Mystifyingly, given the absurd lengths the BBC will go to to display 'balance' in its programming when discussing issues like global warming, the producers of this programme didn't feel compelled to offer any counterweight to its heroic portrayal of these state-sponsored spies. Nobody suggested that Terry might not be some unholy combination of Sherlock Holmes and Derek Acorah; no-one suggested that, by following his suspects around with a video camera, he might be breaching their human rights; nor did anyone bring up the highly salient point that benefit fraud costs the exchequer a mere one billion pounds a year, while corporate tax avoidance from the kind of thrusting entrepreneur offered the breathless worship of Evan Davis on Dragon's Den costs a whopping £100 billion. In vain did I hope that a journalist from the honourable British Broadcasting Corporation might beseech Terry, in the bowels of Christ, to think it possible he might be wrong; but no such balanced view was forthcoming.

If there was no true balance there was, at least, a half-hearted attempt at symmetry. Clearly the producers were of the opinion that they needed a 'deserving' recipient of disability benefit to offset the 'undeserving' claimants outed by Terry and Julian, so we were introduced to Ross Smith, a wheelchair-bound young man who needed 24-hour care, and was about to begin his first job. Tellingly, we never witnessed a meeting between Ross and Terry, probably because Terry would complain that Ross didn't really need his wheelchair, and Ross himself would be too hypnotised by Julian's 100-yard stare to react. But what we did see was, in a sense, sadder. The clearly-disabled Ross was able to get a job - but, disappointingly, it was with Ofsted, the 'Office for Standards in Education' or, as we used to call them in less euphemistic times, the School Inspectors. In this hymn to the octopus of state surveillance, Ross was held up as a success because he had got a job working for one of the tentacles, and, worse, he had to send all his payslips off to the DWP on a regular basis, lest that tentacle should fasten on him and choke him into poverty. Franz Kafka would have loved it: 'you ask if there are control officials? There are only control officials.'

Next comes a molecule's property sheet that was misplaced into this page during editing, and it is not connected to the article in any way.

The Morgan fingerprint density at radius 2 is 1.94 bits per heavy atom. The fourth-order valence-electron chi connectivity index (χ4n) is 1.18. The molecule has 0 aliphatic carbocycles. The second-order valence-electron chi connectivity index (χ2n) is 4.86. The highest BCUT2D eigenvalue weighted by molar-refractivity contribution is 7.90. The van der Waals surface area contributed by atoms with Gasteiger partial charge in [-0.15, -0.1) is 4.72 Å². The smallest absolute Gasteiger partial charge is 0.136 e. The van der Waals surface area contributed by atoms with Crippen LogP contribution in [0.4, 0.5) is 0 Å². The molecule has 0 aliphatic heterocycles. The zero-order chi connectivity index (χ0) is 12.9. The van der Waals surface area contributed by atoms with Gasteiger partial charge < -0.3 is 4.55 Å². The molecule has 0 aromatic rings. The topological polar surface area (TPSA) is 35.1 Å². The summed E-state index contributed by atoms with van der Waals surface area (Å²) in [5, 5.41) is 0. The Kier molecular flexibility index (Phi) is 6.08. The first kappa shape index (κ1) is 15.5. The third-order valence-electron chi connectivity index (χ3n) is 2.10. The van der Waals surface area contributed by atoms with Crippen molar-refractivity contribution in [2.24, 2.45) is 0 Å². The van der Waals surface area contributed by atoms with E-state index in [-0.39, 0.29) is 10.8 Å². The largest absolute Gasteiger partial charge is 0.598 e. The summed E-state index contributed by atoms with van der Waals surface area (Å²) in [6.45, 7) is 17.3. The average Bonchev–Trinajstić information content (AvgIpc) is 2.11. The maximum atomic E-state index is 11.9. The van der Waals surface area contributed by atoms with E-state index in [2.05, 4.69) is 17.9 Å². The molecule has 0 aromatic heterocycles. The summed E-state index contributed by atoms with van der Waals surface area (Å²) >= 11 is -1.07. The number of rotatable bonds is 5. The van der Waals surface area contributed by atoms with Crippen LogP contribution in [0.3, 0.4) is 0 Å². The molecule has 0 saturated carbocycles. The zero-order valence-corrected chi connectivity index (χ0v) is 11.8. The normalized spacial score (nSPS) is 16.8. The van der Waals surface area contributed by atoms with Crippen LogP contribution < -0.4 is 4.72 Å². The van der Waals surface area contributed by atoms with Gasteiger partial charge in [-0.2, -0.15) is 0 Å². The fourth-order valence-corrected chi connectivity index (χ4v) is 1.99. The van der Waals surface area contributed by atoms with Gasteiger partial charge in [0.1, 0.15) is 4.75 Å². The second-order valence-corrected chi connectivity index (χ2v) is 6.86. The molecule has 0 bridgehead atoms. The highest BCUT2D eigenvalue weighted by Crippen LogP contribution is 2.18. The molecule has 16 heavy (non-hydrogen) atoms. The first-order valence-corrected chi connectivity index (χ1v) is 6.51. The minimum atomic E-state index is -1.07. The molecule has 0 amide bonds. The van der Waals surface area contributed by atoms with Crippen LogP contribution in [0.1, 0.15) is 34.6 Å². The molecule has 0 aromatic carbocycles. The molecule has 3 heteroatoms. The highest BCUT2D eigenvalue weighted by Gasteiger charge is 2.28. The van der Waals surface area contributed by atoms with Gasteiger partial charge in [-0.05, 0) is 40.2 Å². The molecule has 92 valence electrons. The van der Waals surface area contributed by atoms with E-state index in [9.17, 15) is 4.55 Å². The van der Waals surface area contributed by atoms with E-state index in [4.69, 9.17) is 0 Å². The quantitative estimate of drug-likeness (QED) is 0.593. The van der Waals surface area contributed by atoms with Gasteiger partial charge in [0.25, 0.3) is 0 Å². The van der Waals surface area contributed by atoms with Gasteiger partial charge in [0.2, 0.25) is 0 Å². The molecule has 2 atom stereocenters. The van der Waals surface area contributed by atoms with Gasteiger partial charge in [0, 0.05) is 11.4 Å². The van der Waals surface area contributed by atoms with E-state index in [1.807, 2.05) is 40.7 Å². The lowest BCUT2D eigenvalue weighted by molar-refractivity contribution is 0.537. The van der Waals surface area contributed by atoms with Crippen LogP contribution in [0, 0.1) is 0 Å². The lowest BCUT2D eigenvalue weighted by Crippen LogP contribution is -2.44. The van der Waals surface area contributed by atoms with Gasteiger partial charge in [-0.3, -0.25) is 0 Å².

But his absorption into the kind of monolithic bureaucracy that haunted Kafka was the least of poor Ross Smith's humiliations. The nadir was his presentation in this programme as the deserving face of disability, a wheelchair-bound Horst Wessel being victimised by the kind of eintartete individuals that Terry and his gimlet-eyed crony took such delight in 'exposing'. How far, I wondered, would Terry and Julian go, if they were given greater powers, a wider range of targets, perhaps a dashing black uniform? Would they beat their suspects? Humiliate them? Kill them?Of course they would. We all know what people like that are capable of when given license by the state; and we know the lengths to which a state will fall which licenses voyeurism, thuggery and prejudice. It should be the role of the media to hold such people to account: when instead it holds them up as heroes, we should worry.